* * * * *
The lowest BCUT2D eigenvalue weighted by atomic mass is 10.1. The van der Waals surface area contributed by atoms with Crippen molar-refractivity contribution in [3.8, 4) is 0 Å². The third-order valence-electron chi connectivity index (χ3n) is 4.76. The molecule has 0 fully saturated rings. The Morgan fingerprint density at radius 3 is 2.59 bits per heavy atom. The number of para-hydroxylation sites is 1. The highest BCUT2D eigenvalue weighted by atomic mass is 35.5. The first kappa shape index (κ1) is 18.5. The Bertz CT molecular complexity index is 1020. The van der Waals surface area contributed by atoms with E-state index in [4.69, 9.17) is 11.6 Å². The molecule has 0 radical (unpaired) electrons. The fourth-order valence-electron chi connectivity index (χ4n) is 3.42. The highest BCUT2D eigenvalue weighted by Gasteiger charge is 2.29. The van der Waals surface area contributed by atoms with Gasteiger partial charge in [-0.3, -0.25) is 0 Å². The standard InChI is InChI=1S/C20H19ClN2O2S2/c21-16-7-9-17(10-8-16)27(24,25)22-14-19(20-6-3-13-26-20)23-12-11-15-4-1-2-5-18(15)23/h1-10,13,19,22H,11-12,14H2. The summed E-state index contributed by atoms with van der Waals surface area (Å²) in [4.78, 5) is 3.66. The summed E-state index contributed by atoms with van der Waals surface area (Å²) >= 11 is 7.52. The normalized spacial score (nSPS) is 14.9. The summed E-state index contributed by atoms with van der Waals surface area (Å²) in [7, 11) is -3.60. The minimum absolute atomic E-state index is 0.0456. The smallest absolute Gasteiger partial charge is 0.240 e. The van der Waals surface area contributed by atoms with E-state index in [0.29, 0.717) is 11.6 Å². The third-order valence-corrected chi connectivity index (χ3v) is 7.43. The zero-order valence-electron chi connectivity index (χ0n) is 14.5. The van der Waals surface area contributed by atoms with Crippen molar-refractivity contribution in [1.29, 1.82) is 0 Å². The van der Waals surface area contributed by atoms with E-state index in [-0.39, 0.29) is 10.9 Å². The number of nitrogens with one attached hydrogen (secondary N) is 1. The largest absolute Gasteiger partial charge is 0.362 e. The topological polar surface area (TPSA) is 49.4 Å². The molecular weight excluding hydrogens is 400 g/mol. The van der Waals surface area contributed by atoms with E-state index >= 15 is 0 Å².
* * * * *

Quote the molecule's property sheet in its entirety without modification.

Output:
The lowest BCUT2D eigenvalue weighted by atomic mass is 10.1. The van der Waals surface area contributed by atoms with Crippen molar-refractivity contribution in [3.8, 4) is 0 Å². The third-order valence-electron chi connectivity index (χ3n) is 4.76. The molecule has 0 fully saturated rings. The Morgan fingerprint density at radius 3 is 2.59 bits per heavy atom. The number of para-hydroxylation sites is 1. The highest BCUT2D eigenvalue weighted by atomic mass is 35.5. The first kappa shape index (κ1) is 18.5. The Bertz CT molecular complexity index is 1020. The van der Waals surface area contributed by atoms with E-state index in [4.69, 9.17) is 11.6 Å². The molecule has 0 radical (unpaired) electrons. The fourth-order valence-electron chi connectivity index (χ4n) is 3.42. The highest BCUT2D eigenvalue weighted by Gasteiger charge is 2.29. The van der Waals surface area contributed by atoms with Gasteiger partial charge in [-0.3, -0.25) is 0 Å². The standard InChI is InChI=1S/C20H19ClN2O2S2/c21-16-7-9-17(10-8-16)27(24,25)22-14-19(20-6-3-13-26-20)23-12-11-15-4-1-2-5-18(15)23/h1-10,13,19,22H,11-12,14H2. The summed E-state index contributed by atoms with van der Waals surface area (Å²) in [4.78, 5) is 3.66. The summed E-state index contributed by atoms with van der Waals surface area (Å²) >= 11 is 7.52. The normalized spacial score (nSPS) is 14.9. The summed E-state index contributed by atoms with van der Waals surface area (Å²) in [7, 11) is -3.60. The minimum absolute atomic E-state index is 0.0456. The smallest absolute Gasteiger partial charge is 0.240 e. The van der Waals surface area contributed by atoms with E-state index in [0.29, 0.717) is 11.6 Å². The third-order valence-corrected chi connectivity index (χ3v) is 7.43. The zero-order valence-electron chi connectivity index (χ0n) is 14.5. The van der Waals surface area contributed by atoms with Crippen molar-refractivity contribution in [1.29, 1.82) is 0 Å². The van der Waals surface area contributed by atoms with E-state index in [-0.39, 0.29) is 10.9 Å². The number of nitrogens with one attached hydrogen (secondary N) is 1. The largest absolute Gasteiger partial charge is 0.362 e. The topological polar surface area (TPSA) is 49.4 Å². The molecular weight excluding hydrogens is 400 g/mol. The van der Waals surface area contributed by atoms with E-state index >= 15 is 0 Å².